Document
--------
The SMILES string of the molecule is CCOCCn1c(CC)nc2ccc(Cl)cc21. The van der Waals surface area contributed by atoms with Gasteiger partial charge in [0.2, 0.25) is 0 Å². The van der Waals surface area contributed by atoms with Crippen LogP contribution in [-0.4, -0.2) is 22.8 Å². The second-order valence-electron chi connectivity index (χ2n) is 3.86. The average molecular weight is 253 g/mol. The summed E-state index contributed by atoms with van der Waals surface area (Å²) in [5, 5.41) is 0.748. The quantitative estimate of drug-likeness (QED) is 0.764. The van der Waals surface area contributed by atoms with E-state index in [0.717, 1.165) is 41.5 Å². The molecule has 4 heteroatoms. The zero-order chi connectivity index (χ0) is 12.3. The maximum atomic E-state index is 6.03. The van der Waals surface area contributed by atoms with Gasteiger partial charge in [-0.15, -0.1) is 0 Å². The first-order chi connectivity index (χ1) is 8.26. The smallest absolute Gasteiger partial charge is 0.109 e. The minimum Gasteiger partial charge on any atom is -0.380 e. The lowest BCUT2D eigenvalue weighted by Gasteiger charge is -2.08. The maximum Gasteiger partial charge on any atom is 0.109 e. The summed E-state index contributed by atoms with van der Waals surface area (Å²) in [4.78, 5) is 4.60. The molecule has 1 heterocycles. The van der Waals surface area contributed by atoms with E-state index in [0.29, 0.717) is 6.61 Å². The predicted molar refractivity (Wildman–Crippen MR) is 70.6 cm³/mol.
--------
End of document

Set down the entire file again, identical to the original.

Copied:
The SMILES string of the molecule is CCOCCn1c(CC)nc2ccc(Cl)cc21. The van der Waals surface area contributed by atoms with Gasteiger partial charge in [0.2, 0.25) is 0 Å². The van der Waals surface area contributed by atoms with Crippen LogP contribution in [-0.4, -0.2) is 22.8 Å². The second-order valence-electron chi connectivity index (χ2n) is 3.86. The average molecular weight is 253 g/mol. The summed E-state index contributed by atoms with van der Waals surface area (Å²) in [5, 5.41) is 0.748. The quantitative estimate of drug-likeness (QED) is 0.764. The van der Waals surface area contributed by atoms with E-state index in [0.717, 1.165) is 41.5 Å². The molecule has 4 heteroatoms. The zero-order chi connectivity index (χ0) is 12.3. The maximum atomic E-state index is 6.03. The van der Waals surface area contributed by atoms with Gasteiger partial charge in [-0.15, -0.1) is 0 Å². The first-order chi connectivity index (χ1) is 8.26. The smallest absolute Gasteiger partial charge is 0.109 e. The minimum Gasteiger partial charge on any atom is -0.380 e. The lowest BCUT2D eigenvalue weighted by Gasteiger charge is -2.08. The maximum Gasteiger partial charge on any atom is 0.109 e. The summed E-state index contributed by atoms with van der Waals surface area (Å²) in [4.78, 5) is 4.60. The molecule has 1 heterocycles. The van der Waals surface area contributed by atoms with E-state index in [0.29, 0.717) is 6.61 Å². The predicted molar refractivity (Wildman–Crippen MR) is 70.6 cm³/mol.